21st Century Family Historians are lucky. We are working in a time when there is access to a vast number of digitized records. This made William McKinney’s war service easy to locate. The Australian War Memorial has a large online collection of soldiers Red Cross Records, Embarkation information and honour rolls. You can look at the eyewitness accounts of his death collected by the Red Cross and you can find out which ship he was on. In the Unit Diaries, you can read about the day-to-day movements of various battalions; William’s unit was the 29th Battalion of the Australian Imperial Force (AIF).
The National Australian Archives is another treasure trove of information. Every soldier has a file. Thousands have been put online for researchers to access. In William’s file we can see when he joined up, how old he was, his medical test, his movements and where he was stationed. We can see the correspondence that the war office sent to Alice Best regarding William’s death, where he is buried and a list of his effects.
His effects! Alice signed for them on 13th October 1917 (see images below). In the package she received were his wallet, identification tag, photos and letters. I was captured by this information. Did any of these effects still exist? How was I going to find them?
The thing about this family history caper is that you get greedy for things that may no longer exist but you try hunting them down anyway. I reasoned that if anyone would have these things it might be the McKinney side of the family. Luckily, I had a contact. It turns out one of my oldest friends, Jeff Milne, has a sister who is married to a McKinney from Warrnambool. Are you following?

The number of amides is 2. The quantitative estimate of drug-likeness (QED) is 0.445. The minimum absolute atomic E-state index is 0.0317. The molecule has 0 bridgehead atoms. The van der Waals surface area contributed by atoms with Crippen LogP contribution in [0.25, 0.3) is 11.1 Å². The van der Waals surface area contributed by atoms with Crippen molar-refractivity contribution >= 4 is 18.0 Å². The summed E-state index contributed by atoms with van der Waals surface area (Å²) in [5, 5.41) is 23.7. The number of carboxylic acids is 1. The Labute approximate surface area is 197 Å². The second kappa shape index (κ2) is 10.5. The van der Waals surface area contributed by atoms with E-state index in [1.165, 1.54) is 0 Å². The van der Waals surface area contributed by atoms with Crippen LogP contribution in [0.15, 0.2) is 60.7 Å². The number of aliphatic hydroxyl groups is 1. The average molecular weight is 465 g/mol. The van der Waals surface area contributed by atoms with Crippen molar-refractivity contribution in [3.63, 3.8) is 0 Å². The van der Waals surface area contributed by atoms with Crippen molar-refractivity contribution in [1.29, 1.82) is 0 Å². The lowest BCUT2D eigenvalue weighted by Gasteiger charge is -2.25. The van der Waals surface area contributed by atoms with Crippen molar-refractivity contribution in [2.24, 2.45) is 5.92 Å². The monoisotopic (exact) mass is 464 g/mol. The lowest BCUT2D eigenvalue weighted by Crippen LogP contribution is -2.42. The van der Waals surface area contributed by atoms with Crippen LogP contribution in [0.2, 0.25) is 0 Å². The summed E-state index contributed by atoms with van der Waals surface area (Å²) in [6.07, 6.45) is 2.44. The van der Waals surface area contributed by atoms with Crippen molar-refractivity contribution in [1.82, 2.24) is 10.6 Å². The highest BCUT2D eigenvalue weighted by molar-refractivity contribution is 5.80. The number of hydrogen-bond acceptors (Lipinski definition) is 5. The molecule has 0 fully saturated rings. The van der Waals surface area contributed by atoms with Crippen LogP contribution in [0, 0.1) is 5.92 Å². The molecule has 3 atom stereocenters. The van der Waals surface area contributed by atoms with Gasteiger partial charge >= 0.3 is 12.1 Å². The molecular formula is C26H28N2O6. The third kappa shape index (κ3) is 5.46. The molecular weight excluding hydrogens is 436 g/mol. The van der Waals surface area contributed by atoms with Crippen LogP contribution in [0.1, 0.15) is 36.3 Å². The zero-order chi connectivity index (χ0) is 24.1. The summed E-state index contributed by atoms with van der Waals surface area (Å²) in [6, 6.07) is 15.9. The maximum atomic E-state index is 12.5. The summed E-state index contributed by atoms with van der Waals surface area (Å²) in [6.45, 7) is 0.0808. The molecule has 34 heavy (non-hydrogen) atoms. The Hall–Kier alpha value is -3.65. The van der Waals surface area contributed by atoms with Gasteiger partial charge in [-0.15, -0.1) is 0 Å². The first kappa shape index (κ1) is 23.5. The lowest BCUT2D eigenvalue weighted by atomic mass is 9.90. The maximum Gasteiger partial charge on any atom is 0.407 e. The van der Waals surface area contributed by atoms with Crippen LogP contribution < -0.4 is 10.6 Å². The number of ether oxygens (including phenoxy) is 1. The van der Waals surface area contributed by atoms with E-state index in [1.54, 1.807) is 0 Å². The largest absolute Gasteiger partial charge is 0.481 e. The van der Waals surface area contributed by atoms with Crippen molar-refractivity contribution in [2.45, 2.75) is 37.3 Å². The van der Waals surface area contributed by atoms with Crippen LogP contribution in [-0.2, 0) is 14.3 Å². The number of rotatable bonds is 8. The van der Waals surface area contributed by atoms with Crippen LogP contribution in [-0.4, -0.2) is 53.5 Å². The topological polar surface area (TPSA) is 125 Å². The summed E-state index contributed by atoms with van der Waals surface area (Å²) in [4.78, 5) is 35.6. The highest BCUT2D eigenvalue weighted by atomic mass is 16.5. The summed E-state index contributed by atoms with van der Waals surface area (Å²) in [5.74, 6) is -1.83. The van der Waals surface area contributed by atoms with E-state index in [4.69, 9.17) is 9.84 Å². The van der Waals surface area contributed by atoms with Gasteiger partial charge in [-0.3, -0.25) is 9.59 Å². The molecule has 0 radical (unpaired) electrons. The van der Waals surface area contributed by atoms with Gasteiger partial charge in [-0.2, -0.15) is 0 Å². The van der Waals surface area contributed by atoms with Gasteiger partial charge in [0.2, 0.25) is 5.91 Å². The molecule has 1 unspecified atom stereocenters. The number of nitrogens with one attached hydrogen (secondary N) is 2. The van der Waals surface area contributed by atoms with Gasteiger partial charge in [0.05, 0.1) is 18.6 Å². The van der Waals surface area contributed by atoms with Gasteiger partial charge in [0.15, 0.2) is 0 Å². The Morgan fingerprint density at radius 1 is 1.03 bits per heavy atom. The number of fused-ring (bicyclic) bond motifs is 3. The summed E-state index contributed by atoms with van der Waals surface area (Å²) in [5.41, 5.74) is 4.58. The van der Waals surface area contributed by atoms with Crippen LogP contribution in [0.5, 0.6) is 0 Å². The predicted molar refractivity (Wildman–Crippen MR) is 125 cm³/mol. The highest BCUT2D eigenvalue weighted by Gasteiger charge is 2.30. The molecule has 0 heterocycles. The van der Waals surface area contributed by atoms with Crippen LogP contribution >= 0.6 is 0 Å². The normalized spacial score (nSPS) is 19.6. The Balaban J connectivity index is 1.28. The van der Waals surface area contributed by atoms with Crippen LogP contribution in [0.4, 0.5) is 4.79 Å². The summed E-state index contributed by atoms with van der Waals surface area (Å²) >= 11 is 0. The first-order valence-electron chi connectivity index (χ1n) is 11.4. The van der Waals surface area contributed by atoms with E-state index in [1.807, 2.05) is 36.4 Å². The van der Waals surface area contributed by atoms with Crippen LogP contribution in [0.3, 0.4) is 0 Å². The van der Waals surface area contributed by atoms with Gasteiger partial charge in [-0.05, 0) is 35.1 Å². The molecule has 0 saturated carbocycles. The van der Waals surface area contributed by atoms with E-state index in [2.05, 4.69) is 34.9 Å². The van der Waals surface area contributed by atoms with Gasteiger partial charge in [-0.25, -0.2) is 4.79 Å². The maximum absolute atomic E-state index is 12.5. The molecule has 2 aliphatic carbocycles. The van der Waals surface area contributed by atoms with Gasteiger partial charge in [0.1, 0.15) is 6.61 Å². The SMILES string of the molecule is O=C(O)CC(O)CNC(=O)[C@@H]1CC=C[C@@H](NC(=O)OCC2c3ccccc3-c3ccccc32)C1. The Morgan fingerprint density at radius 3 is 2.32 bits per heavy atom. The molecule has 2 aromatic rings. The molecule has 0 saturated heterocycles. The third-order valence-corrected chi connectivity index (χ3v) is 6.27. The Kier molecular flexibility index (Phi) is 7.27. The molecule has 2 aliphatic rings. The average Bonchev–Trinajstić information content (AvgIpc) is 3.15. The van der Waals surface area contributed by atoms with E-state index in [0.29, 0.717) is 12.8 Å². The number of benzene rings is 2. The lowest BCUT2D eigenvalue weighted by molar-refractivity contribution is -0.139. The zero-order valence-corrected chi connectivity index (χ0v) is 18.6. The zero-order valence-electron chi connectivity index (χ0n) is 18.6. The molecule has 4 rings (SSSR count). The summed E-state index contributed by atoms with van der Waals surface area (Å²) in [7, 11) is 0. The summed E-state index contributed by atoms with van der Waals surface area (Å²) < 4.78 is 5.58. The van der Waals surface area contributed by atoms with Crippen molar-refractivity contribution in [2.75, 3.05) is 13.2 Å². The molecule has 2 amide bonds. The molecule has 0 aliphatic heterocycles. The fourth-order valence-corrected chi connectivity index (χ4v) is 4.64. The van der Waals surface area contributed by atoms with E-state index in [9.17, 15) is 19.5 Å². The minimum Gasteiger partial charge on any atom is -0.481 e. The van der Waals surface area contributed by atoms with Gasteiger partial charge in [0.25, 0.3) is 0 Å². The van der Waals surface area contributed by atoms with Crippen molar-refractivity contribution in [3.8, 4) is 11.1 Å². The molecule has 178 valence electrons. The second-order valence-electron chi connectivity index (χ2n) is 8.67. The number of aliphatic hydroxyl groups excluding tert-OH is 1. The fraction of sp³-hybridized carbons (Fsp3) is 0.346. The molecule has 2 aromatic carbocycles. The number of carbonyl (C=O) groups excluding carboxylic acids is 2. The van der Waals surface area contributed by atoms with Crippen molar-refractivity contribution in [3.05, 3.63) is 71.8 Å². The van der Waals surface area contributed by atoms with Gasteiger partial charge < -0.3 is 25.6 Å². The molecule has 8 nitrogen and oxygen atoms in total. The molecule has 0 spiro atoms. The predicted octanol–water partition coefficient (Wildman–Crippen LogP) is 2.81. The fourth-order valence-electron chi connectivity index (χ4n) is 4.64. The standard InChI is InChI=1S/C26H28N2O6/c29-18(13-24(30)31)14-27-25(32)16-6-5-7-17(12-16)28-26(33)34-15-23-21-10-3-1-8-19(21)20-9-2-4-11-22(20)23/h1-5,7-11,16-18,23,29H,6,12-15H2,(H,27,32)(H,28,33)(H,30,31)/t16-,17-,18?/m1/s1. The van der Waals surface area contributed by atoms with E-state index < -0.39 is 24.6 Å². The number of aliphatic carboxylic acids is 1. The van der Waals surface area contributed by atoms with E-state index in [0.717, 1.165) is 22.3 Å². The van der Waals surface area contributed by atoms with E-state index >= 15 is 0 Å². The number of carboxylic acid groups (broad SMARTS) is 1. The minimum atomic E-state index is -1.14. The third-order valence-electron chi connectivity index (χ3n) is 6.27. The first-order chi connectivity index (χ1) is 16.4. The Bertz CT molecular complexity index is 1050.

At a BBQ at Jeff’s place perhaps 15 or 20 years ago, Frank Begley (my father) got talking Jeff’s brother in law, Darren Perry. They discovered they were both from Warrnambool. They then worked out that they were related. That in fact they were cousins – long lost cousins meeting for the first time at a Brunswick BBQ. Thanks Dad!
Over the years, Darren – our long lost cousin - and I have run into each other at birthdays and get togethers. He told me that his parents have done some family history research. A couple of months ago I got in touch with Darren to get his parents contact details and gave them a call. Darren’s mother, Glenda Perry (nee McKinney) is Leo McKinney’s grand-daughter. Leo McKinney is William Mckinney’s older brother. Alice Best is Glenda McKinney’s Great Grandmother! Hello Cousin!
I found out that John Perry, Glenda’s husband, was a family historian and he had done a lot of research on the McKinney family. He was so generous in sharing his findings. When I asked whether he know much about William, he said he had a file he could send me. In that file were photos of William and his wartime friends, and a photo of his brother, Leo. There were pictures of a wooden cross, the original French grave marker and the permanent granite replacement. Most importantly, there were copies of two postcards sent to Alice from England in 1916 just before William embarked on his ship to France where he was killed 4 months later.
Kept in the family as treasured possessions, this felt like a wonderful gift. I don’t know whether the postcards are the letters that Alice received on the 13th October 1917. But they do give a voice to William. We hear in his own words how he feels about his situation, his mother and his family. They bring him alive. It was an exciting moment to read them for the first time. But, they held a new mystery to solve. Exactly who was George? And Clem? And Ray?
Stay tuned for the next installment of Alice and the war where we read the postcards.
Many, many thanks to Jeff Milne, and Darren, Glenda and John Perry, our long lost cousins.
Copy of Receipt for Consignment, National Archives B2455, McKinney W T page 33.
Copy of Inventory of Effects, National Archives Australia B2455, W T MCkinney, P39